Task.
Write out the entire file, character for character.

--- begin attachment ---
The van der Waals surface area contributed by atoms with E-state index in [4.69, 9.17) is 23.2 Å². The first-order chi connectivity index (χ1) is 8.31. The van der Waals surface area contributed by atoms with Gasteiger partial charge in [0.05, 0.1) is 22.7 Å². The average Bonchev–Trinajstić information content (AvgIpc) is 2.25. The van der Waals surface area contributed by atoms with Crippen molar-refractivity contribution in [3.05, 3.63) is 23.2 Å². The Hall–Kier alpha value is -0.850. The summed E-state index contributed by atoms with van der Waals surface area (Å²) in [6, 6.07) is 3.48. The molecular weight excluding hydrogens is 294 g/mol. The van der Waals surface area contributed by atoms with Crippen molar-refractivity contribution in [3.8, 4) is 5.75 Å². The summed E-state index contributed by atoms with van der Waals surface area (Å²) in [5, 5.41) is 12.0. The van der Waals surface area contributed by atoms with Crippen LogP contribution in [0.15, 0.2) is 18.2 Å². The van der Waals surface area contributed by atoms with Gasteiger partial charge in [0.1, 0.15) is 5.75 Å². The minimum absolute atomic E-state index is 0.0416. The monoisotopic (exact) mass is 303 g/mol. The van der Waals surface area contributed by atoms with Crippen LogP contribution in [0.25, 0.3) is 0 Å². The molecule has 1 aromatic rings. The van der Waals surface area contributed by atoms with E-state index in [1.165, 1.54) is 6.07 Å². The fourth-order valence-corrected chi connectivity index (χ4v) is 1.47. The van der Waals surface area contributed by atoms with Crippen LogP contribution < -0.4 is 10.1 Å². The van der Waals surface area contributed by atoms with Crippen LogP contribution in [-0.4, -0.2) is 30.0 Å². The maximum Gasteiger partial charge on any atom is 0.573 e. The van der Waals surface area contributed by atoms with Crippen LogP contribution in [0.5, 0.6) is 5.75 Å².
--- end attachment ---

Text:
The van der Waals surface area contributed by atoms with E-state index in [4.69, 9.17) is 23.2 Å². The first-order chi connectivity index (χ1) is 8.31. The van der Waals surface area contributed by atoms with Gasteiger partial charge in [0.05, 0.1) is 22.7 Å². The average Bonchev–Trinajstić information content (AvgIpc) is 2.25. The van der Waals surface area contributed by atoms with Crippen molar-refractivity contribution in [3.05, 3.63) is 23.2 Å². The Hall–Kier alpha value is -0.850. The summed E-state index contributed by atoms with van der Waals surface area (Å²) in [6, 6.07) is 3.48. The molecular weight excluding hydrogens is 294 g/mol. The van der Waals surface area contributed by atoms with Crippen molar-refractivity contribution in [3.8, 4) is 5.75 Å². The summed E-state index contributed by atoms with van der Waals surface area (Å²) in [5, 5.41) is 12.0. The van der Waals surface area contributed by atoms with Crippen LogP contribution in [0.15, 0.2) is 18.2 Å². The van der Waals surface area contributed by atoms with Gasteiger partial charge in [0.1, 0.15) is 5.75 Å². The minimum absolute atomic E-state index is 0.0416. The monoisotopic (exact) mass is 303 g/mol. The van der Waals surface area contributed by atoms with Crippen LogP contribution in [0.25, 0.3) is 0 Å². The molecule has 1 aromatic rings. The van der Waals surface area contributed by atoms with E-state index in [1.165, 1.54) is 6.07 Å². The fourth-order valence-corrected chi connectivity index (χ4v) is 1.47. The van der Waals surface area contributed by atoms with Crippen LogP contribution < -0.4 is 10.1 Å². The van der Waals surface area contributed by atoms with Crippen LogP contribution in [-0.4, -0.2) is 30.0 Å². The maximum Gasteiger partial charge on any atom is 0.573 e. The van der Waals surface area contributed by atoms with Crippen LogP contribution in [0.5, 0.6) is 5.75 Å².